Introducing Yourself to Indian Classical Music 12-The Saptaswaras in the South- the Carnatic notes
In the South the notes Ri (Re), Ga, Dha, and Ni can occupy one of three positions. Ma only occupies two positions, as in Hindustani music, either natural (Shuddha) or sharp (Prati Madhyama). These notes that can occupy more than one position are known as vikriti swaras.
Sa and Pa, are generally considered to remain constant and are known as prakriti swaras.
While in the North names are shortened, for example, Shadja (Sa) can become shortened to Shadj, in the South there is a tendency to lengthen them. So Shadja becomes Shadjam or even Shadjamam.
The names of the notes in the Carnatic system are as follows:
1.Shadja (Shadjam or Shadjamam)= Sa
2.Shuddha Rishabha/Rishabham=Ri (R1 )
3.Chatusruti Rishabha/Rishabham=Ri (R2)
4.Shatsruti Rishabha/Rishabham=Ri ( R3)
5.Shuddha Gandhara/Gandharam=Ga (G1 )
6.Sadharana Gandhara/Gandharam =Ga (G2 )
7.Antara Gandhara/Gandharam=Ga (G3 )
8.Shuddha Madhyama/Madhyamam =Ma (M1 )
9.Prati Madhyama/Madhyamam =Ma (M2 )
11.Shuddha Dhaivatha/Dhaivatham =Dha (D1 )
12.Chatusruti Dhaivatha/Dhaivatham=Dha (D2 )
13.Shatsruti Dhaivatha/Dhaivatham =Dha (D3)
14.Shuddha Nishadha =Ni (N1 )
15.Kaisiki Nishadha/Nishadham =Ni (N2 )
16.Kakali Nishadha/Nishadham =Ni (N3 )
Thus the octave in Carnatic music is divided into 16, unlike the Hindustani system. However the melodic values of some of the Carnatic notes overlap as follows:
Ri 2 = Ga 1
Ri 3 = Ga 2
Dha 2 = Ni 1
Dha 3 = Ni 2
So why divide the octave (known as sthayi in the South) into 16, when one might as well have kept it as 12?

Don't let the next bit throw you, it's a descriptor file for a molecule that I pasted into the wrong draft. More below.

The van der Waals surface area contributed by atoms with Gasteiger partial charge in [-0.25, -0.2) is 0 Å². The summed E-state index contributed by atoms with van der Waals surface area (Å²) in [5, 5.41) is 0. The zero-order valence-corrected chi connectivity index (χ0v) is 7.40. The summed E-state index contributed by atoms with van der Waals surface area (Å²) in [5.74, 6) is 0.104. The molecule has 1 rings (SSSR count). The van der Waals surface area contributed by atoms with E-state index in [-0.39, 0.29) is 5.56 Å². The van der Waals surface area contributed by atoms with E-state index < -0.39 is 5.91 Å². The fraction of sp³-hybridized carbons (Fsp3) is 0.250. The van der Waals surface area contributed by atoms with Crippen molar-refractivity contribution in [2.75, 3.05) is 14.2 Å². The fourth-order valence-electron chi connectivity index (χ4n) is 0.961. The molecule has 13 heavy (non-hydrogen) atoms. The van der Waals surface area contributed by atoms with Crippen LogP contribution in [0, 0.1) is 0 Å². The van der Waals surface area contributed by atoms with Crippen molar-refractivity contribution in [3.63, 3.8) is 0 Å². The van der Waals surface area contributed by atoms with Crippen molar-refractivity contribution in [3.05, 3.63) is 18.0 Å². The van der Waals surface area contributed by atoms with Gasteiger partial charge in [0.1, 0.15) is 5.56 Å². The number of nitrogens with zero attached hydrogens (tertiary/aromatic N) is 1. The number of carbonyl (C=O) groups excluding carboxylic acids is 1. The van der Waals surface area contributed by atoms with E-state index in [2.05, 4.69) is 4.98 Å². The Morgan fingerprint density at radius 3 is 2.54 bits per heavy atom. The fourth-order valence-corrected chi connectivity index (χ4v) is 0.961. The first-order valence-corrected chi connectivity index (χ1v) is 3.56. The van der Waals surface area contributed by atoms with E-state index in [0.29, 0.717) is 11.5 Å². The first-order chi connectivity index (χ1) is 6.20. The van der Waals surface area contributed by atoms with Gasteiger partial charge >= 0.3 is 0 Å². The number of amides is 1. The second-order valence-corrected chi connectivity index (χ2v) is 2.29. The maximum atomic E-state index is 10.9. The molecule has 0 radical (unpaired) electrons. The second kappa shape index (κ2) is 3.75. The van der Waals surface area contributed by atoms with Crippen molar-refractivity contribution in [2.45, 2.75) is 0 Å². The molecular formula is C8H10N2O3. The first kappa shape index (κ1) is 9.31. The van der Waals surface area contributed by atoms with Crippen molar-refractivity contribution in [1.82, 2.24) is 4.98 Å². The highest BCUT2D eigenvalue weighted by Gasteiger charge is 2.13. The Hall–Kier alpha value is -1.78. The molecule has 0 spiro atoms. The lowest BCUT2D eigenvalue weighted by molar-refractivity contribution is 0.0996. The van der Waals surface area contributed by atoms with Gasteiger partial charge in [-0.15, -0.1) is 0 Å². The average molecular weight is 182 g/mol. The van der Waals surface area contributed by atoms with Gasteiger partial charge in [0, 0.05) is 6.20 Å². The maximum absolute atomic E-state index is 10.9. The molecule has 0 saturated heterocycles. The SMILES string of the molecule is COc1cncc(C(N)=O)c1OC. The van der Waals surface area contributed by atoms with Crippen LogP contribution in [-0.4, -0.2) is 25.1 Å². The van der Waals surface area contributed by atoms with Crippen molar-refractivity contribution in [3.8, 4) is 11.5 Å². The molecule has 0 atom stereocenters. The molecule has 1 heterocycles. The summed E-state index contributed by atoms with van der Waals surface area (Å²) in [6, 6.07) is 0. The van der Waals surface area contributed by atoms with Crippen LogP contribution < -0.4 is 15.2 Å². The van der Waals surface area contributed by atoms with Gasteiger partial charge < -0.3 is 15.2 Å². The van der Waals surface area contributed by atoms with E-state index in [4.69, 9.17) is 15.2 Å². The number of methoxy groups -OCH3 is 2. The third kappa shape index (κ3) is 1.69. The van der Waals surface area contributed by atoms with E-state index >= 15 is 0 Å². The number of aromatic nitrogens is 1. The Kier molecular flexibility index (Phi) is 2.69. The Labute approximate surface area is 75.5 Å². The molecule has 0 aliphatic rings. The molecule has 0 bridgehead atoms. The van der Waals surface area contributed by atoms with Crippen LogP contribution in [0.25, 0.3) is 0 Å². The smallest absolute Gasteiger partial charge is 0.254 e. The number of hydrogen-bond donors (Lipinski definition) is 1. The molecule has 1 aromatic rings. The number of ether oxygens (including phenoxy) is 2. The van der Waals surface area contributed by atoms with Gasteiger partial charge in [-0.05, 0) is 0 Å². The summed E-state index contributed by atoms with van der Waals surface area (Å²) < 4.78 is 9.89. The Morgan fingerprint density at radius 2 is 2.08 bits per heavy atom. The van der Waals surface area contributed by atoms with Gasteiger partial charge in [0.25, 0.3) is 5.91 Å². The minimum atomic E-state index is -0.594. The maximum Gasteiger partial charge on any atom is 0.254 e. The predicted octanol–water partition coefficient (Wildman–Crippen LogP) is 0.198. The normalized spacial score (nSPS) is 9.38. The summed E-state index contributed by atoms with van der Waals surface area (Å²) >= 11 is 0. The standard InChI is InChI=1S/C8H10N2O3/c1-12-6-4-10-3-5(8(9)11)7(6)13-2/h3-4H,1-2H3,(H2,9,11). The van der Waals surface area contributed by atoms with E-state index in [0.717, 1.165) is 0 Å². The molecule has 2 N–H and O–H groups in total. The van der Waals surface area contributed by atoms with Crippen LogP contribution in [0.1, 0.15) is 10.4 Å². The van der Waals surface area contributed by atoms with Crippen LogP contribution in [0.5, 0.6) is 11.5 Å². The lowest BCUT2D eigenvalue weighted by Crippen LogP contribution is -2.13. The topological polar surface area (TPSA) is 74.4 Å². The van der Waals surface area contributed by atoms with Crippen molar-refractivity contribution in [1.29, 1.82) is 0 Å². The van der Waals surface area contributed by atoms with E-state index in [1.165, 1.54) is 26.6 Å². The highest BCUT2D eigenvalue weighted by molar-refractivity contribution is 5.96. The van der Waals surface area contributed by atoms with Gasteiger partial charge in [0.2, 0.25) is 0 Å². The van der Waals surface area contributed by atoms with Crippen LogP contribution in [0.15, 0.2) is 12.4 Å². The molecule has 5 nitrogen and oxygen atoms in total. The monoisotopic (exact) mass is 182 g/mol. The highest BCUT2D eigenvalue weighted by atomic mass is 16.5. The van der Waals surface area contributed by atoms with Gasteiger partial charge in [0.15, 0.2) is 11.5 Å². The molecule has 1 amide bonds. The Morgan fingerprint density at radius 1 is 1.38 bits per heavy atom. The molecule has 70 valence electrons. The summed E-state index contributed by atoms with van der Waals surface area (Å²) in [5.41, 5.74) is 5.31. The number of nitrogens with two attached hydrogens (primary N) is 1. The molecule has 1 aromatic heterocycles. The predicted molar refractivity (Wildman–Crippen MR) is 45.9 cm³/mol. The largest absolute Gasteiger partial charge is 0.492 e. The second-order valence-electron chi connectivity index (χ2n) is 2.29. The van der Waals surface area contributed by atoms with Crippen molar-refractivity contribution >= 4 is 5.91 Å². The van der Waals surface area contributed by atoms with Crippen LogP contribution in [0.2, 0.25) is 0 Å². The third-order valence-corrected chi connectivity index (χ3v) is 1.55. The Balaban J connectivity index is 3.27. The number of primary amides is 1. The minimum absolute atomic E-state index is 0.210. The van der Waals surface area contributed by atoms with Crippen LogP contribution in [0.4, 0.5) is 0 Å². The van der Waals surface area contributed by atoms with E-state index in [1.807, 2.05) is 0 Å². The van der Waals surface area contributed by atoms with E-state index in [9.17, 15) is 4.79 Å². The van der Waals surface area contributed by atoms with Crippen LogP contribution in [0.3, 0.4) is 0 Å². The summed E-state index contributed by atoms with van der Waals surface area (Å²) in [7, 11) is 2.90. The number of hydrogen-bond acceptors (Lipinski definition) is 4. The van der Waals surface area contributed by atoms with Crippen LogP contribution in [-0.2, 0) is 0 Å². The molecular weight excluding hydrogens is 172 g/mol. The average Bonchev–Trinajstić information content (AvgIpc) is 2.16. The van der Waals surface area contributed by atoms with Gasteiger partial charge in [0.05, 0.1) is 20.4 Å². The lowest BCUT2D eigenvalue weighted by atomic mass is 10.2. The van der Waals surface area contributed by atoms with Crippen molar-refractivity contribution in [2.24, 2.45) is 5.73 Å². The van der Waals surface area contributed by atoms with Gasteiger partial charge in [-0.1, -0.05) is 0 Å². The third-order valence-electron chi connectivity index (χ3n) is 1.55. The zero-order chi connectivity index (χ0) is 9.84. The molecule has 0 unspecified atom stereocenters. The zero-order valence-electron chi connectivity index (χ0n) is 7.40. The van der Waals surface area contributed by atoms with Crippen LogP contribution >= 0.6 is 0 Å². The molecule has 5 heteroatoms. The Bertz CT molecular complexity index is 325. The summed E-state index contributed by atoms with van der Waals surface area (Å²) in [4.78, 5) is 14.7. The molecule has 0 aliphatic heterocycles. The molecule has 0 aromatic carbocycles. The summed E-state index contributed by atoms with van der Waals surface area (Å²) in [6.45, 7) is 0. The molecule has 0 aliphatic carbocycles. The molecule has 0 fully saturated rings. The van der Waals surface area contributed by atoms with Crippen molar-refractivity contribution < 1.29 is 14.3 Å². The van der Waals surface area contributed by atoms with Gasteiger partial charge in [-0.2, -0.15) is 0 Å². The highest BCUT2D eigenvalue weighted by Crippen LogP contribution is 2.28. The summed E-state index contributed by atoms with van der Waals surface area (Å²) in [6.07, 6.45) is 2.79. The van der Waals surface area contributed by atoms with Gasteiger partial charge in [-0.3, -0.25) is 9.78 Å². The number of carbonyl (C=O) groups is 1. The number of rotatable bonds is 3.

It’s because of a system of classification, developed by the musicologist Venkatamakhi, in the 17th century, for the derivation of the seventy-two melakarta scheme. This is a system of classification of ragas followed in Carnatic music, about which more later.
Sometimes the notes are shown as belonging to 12 positions or swarasthanas and the “overlapping” notes are indicated as follows:
2. Shuddha Rishabham=Ri (R1)
3. Chatusruti Rishabham = Ri (R2)=Shuddha Gandharam
4. Sadharna Gandharam= Ga (G1)=Shatsruti Rishabham
5.Antara Gandharam= Ga (G2)
6.Shuddha Madhyamam= Ma (M1)
7. Prati Madhyamam=Ma (M2)
9. Shuddha Dhaivatham=Dha (D1)
10. Chatusruti Dhaivatham=Dha (D2)=Shuddha Nishadham
11. Kaisiki Nishadham=Ni (N1)=Shatsruti Dhaivatam
12. Kakali Nishadham=Ni (N2)
Note that the word “shuddha” is used for different notes in the Hindustani and Carnatic systems.
Both Hindustani and Carnatic music use microtones (refer to the previous posts for a discussion of microtones), so remember that the division of the octave into various notes, whether 12 or 16, is only a starting point in Indian classical music.
Note: I discussed microtones in Indian music using the names of the notes/tones in Hindustani music, because I thought it would be simpler-the names in the Carnatic system can be a bit confusing at first, which is why I waited until now to introduce them.
If, by any chance, you’re getting worried about all the note/tone names and positions, or thinking you’ll never remember them-don’t worry. It’s not necessary to know them to appreciate the music. All one needs for that is a willing ear.
It is enough to know that there are seven basic notes, of which five can admit to a lot of tonal variation and this tonal variation can be very subtle. In fact, one does not even need to know this to appreciate the music!